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No COVID-19 variants identified in Spokane County yet, health officer says

The South African and UK variants of COVID-19 have been identified in Washington state. The variants aren't in Spokane yet but it may be just "a matter of time."

SPOKANE, Wash. — As states throughout the Northwest —  including Washington —   identify COVID-19 variants, Spokane County's interim health officer confirmed on Wednesday that the variants have not yet emerged locally. 

It's difficult to tell whether variants are already in Spokane County, Velasquez said, because health officials have not identified them. However, he said it's likely a matter of time before this happens. 

“If we go just based on the progression that we’ve seen in other parts of the state and the country, we will assume that it’s just a matter of time [before the variants are present]," Velasquez said.

Multiple variants of the virus that causes COVID-19 are circulating globally, according to the Centers for Disease Control and Prevention. These variants seem to spread more easily and quickly than others, which may lead to more cases of COVID-19.  

South African and UK variants identified in Washington state

In King County, a COVID-19 variant initially discovered in South Africa was detected in a patient on Feb. 22. The patient initially tested positive for COVID-19 on Jan. 29. They were "not able to be reached through contact tracing efforts." 

The South African variant was identified in December and has been found in 10 states in the U.S. It is not known to cause more severe disease and it is not clear whether it spreads more easily. It can reduce the effectiveness of vaccines, but according to the Washington State Department of Health (DOH) vaccines "still provide strong protection against severe illness and death."

Evidence of 19 additional cases of variant B.1.17 first identified in the United Kingdom was also found in Washington state, bringing the total number of known cases involving that strain to 39. 

The UK variant is known to spread more easily and quickly than other variants. It was first detected in the U.S. at the end of Dec. 2020 and the CDC is reporting 1,881 cases of the UK variant among 45 states to-date.  

RELATED: South African COVID-19 variant identified in King County

Dr. Trevor Bedford, a computational biologist at Fred Hutch, told NPR in January that he predicts the UK variant will become the dominant COVID-19 strain in the U.S. by the spring based on how quickly it spread in the United Kingdom. 

Dr. Frank Velasquez, Spokane County's Interim Health Officer, echoed Bedford's sentiment on Wednesday, saying that modeling from some universities predicts that this could happen between March and May 2021. This could lead to another surge in coronavirus cases.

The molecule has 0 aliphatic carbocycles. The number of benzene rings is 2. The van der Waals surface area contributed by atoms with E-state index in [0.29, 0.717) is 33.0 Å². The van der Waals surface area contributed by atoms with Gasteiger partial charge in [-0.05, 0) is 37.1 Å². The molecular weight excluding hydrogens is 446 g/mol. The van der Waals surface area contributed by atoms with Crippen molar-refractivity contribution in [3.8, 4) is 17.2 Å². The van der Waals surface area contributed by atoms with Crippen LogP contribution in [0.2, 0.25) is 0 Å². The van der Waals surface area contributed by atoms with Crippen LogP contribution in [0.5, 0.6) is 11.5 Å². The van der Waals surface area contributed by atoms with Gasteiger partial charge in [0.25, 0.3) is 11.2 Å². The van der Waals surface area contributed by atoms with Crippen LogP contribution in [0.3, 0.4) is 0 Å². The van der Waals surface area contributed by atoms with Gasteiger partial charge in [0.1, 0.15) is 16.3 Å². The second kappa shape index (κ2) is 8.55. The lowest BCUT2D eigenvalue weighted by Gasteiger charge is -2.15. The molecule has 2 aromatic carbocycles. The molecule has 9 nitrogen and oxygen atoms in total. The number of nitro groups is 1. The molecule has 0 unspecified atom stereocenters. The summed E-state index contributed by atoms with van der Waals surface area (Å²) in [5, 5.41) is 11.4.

RELATED: Moderna says COVID-19 vaccine protects against virus variant in UK, South Africa

How health officials are identifying COVID-19 variants

The DOH also wrote on its website that "it is likely that other [variant] cases exist and will to come to light through ongoing surveillance" in Washington state. 

Both of the COVID-19 variants present in Washington were identified using genome sequencing, according to the DOH. 

“The way you find the variants right now is mainly clinically. If you have a breakthrough case, if someone is fully immunized or exposed and gets the disease, you then have to get both the initial and the last specimen and do the general sequence to determine if it’s a variant," Velasquez said on Wednesday. "That is all based on sequencing as opposed to the standard testing.”

Velasquez said wastewater testing is another tool that health officials in Spokane County could use for variant surveillance. 

In the meantime, health officials say it is critical to "double down" on COVID-19 prevention measures, as the variants may spread more easily. 

The DOH offered the following guidelines to help prevent the spread of COVID-19 variants: 

  • Wear a well-made, well-fitting face mask, even with people you see regularly and in your smallest social circles.
  • Keep gatherings outside whenever possible.
  • Avoid any social gatherings indoors, but if participating, wearing a mask and ensuring windows and doors are open to maximize ventilation.
  • Wear a mask while in the car with other people, including with family who do not live in your household.
  • Wash your hands often, don’t touch your face, and carry hand sanitizer for use when water and soap are not available.
  • Stay home if you are sick or if you have been exposed to COVID-19.
  • Get tested for COVID-19 if you have symptoms or were exposed to someone who tested positive.
  • Sign up for Washington Exposure Notifications.